Arabic is left-hemisphere specific?  How nice, so are German, Spanish, Urdu, and a minor language known as English.

People find Arabic difficult to learn? Well, they also struggle with math, chemistry, and tap dancing.

The publicity this study is receiving might be justified if it were a slow news day for the world.  After all, when was the last time the BBC talked about the distinctive right-brained approach used by people reading Kanji Japanese?  However, the prominence it’s receiving right now, when political issues are being heated to boiling point in the US about the Park 51 Mosque and Jesus-Loving Christians are advocating ‘Burn a Qur’an Day,’ this is simply in poor taste.

Finding long-term peace is contingent upon finding similarities instead of digging up differences, and common ground instead of bright new battlefields.  An academically unsound study conducted by a university located in a country locked in a bloody, 50+ year land-battle with Arabs that takes a linguistic jab at the language their holy book is written in – is not international news.  It’s bad science and bad journalism.

Zeba Khan is the Director of Development for and a biracial writer, parent, and disability awareness advocate.



  1. Avatar


    September 16, 2010 at 2:07 AM

    Wow. interesting, Praise be to the Lord who sustains truth, no matter what !. JazakAllah for the article, even though I dont know much about neurology but I do feel my mind stimulated when I read the Quran, which definitely means great activity goes in the brain, and it refreshes the mind, brings peace. And the visual effects of the Arabic does stimulate the right hemisphere, like any other visual stimuli. The premise that I have come up with is that: The visual pattern difficulty in case when Arabic is written wrong is an analytical problem and that is why it simulated the left hemisphere (Left Hemisphere: Analytical Problems). In case it had been written wrong it would have definitely stimulated the right hemisphere. The BBC statement itself is a clear proof of the error they committed in their experiments “The particular characteristics of Arabic make it hard for the right hemisphere to be involved. When you are starting something new, there is a lot of [right hemisphere] involvement… The particular characteristics of Arabic make it hard for the right hemisphere to be involved.” . Had they written it right, they results would have manifested clear involvement of the right hemisphere.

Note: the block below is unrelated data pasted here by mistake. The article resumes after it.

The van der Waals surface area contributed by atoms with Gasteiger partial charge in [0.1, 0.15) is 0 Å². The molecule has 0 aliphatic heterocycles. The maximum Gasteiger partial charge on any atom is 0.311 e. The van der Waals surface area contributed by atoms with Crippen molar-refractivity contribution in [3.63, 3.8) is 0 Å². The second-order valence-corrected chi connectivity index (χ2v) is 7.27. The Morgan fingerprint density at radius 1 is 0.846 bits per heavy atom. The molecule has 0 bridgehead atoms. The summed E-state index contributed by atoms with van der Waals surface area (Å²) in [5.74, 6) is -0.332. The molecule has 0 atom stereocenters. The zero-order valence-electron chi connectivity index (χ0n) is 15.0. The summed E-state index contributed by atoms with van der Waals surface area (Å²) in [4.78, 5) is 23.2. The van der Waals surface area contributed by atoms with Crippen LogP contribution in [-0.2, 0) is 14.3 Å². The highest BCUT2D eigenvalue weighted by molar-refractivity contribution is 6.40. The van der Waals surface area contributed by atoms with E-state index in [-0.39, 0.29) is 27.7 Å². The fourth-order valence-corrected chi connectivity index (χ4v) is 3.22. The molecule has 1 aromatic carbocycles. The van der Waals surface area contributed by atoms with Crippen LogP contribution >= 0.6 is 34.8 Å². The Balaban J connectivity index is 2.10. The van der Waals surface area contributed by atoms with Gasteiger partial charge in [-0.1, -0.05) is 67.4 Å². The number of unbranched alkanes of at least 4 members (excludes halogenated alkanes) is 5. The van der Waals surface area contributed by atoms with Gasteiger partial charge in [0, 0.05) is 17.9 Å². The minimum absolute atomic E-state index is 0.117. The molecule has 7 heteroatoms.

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    September 16, 2010 at 2:35 AM

    Typos and difficult script do make learning Arabic harder. FOr those who want to learn Arabic from hadith, I recommend Daily Hadith Online in English and Arabic.

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    September 16, 2010 at 3:18 AM

    Thank you for this excellent article and for introducing me to Sh Riyad Nadwi’s amazing articles. He is a real polymath. I leant Arabic five years ago and it gets easier everyday especially when I read Quran. I think the Israelis will now think twice before they embark on any more underhand tactics to criticise the language. Masha Allah. Well done!

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      April 14, 2011 at 4:28 PM

      I Agree with you. :)

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    September 16, 2010 at 9:05 AM

    If Arabic is really that hard, then how do they explain the thousands of Pakistanis and other people who read Arabic fluently, though its not their first language?

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    Andrew Purcell

    September 16, 2010 at 9:08 AM

    Translation: The quick brown fox jumped over the lazy dog.

    I like the way you made your point.

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    September 16, 2010 at 9:32 AM